Nutrition for Women – Dietary Guidelines for Healthy Females


You might often think to yourself that your diet isn’t always perfect and you need to start making better choices when it comes to healthy foods. Between family, work and running around, you might just feel tired most of the time and wonder if something is missing in your diet to provide you with the energy you used to have.

If you feel that you could use more energy to get through each day, please take the next few minutes to learn these 8 nutrition tips to improve your stamina and performance. By following these tips you will be getting the nutrients you need to fight many chronic diseases that are very concerning to women.

Busy women often find themselves skipping meals, eating “empty” snacks, skimping on vitamins and overstuffing themselves with fat-free sugar-packed foods. Women also have to realize that what works for men may not work for them because women have different nutritional requirements. To help you meet those requirements, below are 8 nutrition tips to make life easier. If you follow them closely, I promise your stamina and performance will improve!

Tip #1 – Eat Often
Most women don’t eat often enough to get as lean and trim as they would like. Let’s think of your metabolism as a burning fire. First off, what exactly is the metabolism? The term “resting metabolic rate” (RMR), is the number of calories your body burns at rest to carry out typical bodily functions like breathing and pumping blood. Your RMR makes up most of your metabolism which is the total number of calories you burn in a day. Back to the fire analogy: women that feed their bodies with 300-400 calories every three hours will be naturally boosting their metabolism during the day which will help to improve their memory and cognitive skills later in the day.


On the other hand, skipping meals can leave you feeling drained, unable to concentrate and wanting to forfeit your evening workout. Long stretches between eating a meal will signal the body to slow down the metabolism and store fat since it’s the survival mechanism left over from our heritage as hunter-gatherers.

When we skip meals earlier in the day, we may want to overeat at night. When night time comes around, you’ll be more likely to choose foods that are high in fat, carbs, sugar and calories which will lead to weight gain and feelings of guilt.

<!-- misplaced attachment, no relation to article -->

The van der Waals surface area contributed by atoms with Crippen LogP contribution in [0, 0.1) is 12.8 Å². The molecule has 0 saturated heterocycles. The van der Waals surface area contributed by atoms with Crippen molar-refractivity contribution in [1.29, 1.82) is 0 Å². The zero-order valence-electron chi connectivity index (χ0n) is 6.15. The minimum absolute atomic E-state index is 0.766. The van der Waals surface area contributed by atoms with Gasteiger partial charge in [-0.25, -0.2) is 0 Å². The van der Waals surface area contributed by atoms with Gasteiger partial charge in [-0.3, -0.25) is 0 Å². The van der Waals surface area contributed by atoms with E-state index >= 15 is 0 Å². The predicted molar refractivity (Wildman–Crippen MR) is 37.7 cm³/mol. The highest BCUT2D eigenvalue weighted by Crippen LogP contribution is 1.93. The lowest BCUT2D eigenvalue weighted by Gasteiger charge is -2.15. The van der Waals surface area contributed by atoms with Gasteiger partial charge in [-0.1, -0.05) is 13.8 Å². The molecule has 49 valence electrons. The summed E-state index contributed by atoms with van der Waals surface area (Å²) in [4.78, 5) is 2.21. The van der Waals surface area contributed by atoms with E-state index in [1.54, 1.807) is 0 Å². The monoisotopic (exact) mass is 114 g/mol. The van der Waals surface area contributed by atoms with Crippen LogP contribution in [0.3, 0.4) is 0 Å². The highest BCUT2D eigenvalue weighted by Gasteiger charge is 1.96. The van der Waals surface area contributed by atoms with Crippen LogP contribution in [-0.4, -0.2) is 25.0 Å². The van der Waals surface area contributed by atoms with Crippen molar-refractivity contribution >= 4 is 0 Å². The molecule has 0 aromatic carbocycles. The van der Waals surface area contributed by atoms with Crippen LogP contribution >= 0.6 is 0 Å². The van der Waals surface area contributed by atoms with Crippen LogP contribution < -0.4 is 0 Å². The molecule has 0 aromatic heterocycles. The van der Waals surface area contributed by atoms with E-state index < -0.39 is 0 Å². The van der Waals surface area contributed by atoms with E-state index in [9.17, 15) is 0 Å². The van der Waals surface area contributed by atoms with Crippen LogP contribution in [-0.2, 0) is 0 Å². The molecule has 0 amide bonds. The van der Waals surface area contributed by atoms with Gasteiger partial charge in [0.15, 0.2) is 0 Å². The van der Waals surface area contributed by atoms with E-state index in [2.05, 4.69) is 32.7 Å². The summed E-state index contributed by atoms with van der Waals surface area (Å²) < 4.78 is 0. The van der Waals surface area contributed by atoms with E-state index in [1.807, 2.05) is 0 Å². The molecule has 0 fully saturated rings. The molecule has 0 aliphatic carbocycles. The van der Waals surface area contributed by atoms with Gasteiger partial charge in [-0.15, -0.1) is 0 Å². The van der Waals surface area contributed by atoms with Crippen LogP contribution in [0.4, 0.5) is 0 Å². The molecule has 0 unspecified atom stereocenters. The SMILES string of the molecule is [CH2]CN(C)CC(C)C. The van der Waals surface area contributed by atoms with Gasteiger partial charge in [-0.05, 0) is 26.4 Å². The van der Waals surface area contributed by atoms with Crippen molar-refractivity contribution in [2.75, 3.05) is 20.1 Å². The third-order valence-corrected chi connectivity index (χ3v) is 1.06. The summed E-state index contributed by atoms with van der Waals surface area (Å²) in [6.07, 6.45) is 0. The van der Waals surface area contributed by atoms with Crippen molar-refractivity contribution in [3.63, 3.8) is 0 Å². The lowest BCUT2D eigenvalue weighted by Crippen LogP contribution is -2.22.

It’s best to eat around five times a day which includes three meals and two snacks. Always plan ahead if you have a busy schedule. Make sure to store healthy snacks in your work bag so you have quick access to them.

Healthy Snack Suggestions
Almonds, apples, dried fruit, energy bars, protein bars, protein shakes (with your shaker cup), canned vegetable juice and small boxes of ready-to-eat breakfast cereal are all good choices that are high in clean carbohydrates, fiber, vitamins and minerals. Get yourself a cooler and enjoy cottage cheese or yogurt as a tasty mini-meal during the day.

Tip #2 – Boosting Your B2
Vitamin B2 (riboflavin) assists in the breakdown of carbohydrates and fats for energy for working muscles. This vitamin plays a crucial role during endurance exercise. Research studies on women show that 30 minutes of daily exercise lowers riboflavin levels in the body. What does this mean for you? As a women who exercises, you should try to consume at least the recommended daily allowance (RDA) which is 1.3 milligrams per day for women. Talking with your doctor about whether or not you need more than the RDA is a good option, especially if you enjoy endurance training.

Great Sources of Riboflavin:

  • 1 percent or skim milk
  • Nonfat yogurt or other low-fat dairy foods
  • Breads, cereals and other grain products are also good sources


Tip #3 – Bone Up On Calcium
“Drink your milk, it will help you build strong bones.” We have heard this statement throughout the years in our schools, the media and in our homes. Getting enough calcium and protein is particularly crucial for women, who are susceptible to osteoporosis. Activities such as running and weight training help build stronger bones, but if you are amenorrheic (missing menstrual periods), you can lose bone mass despite regular exercise. The reason for this is that amenorrheic women have lower levels of estrogen which is a hormone that plays a key role in building and maintaining bone calcium.